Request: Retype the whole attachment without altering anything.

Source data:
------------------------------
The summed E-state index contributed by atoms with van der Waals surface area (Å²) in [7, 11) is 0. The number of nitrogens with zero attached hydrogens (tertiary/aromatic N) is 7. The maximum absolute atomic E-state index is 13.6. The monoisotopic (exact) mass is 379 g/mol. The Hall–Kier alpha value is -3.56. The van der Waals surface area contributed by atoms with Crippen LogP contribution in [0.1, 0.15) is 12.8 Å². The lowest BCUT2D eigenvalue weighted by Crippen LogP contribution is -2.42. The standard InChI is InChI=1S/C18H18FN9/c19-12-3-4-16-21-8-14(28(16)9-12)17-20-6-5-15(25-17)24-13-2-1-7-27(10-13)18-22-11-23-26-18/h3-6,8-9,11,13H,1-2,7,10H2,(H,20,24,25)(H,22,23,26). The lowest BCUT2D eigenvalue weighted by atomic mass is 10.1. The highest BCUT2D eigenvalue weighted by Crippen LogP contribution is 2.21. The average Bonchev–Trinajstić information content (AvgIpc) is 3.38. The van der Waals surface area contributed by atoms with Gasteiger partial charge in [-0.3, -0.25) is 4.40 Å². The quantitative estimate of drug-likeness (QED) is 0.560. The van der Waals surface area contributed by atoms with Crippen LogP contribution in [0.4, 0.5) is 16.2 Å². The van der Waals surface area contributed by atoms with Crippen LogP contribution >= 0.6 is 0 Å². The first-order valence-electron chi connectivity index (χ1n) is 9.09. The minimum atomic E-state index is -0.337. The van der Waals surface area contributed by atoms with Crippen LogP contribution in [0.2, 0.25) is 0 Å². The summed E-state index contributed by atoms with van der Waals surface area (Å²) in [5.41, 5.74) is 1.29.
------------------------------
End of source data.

The summed E-state index contributed by atoms with van der Waals surface area (Å²) in [7, 11) is 0. The number of nitrogens with zero attached hydrogens (tertiary/aromatic N) is 7. The maximum absolute atomic E-state index is 13.6. The monoisotopic (exact) mass is 379 g/mol. The Hall–Kier alpha value is -3.56. The van der Waals surface area contributed by atoms with Crippen LogP contribution in [0.1, 0.15) is 12.8 Å². The lowest BCUT2D eigenvalue weighted by Crippen LogP contribution is -2.42. The standard InChI is InChI=1S/C18H18FN9/c19-12-3-4-16-21-8-14(28(16)9-12)17-20-6-5-15(25-17)24-13-2-1-7-27(10-13)18-22-11-23-26-18/h3-6,8-9,11,13H,1-2,7,10H2,(H,20,24,25)(H,22,23,26). The lowest BCUT2D eigenvalue weighted by atomic mass is 10.1. The highest BCUT2D eigenvalue weighted by Crippen LogP contribution is 2.21. The average Bonchev–Trinajstić information content (AvgIpc) is 3.38. The van der Waals surface area contributed by atoms with Gasteiger partial charge in [-0.3, -0.25) is 4.40 Å². The quantitative estimate of drug-likeness (QED) is 0.560. The van der Waals surface area contributed by atoms with Crippen LogP contribution in [0.4, 0.5) is 16.2 Å². The van der Waals surface area contributed by atoms with Crippen LogP contribution >= 0.6 is 0 Å². The first-order valence-electron chi connectivity index (χ1n) is 9.09. The minimum atomic E-state index is -0.337. The van der Waals surface area contributed by atoms with Crippen LogP contribution in [0.2, 0.25) is 0 Å². The summed E-state index contributed by atoms with van der Waals surface area (Å²) in [5.41, 5.74) is 1.29.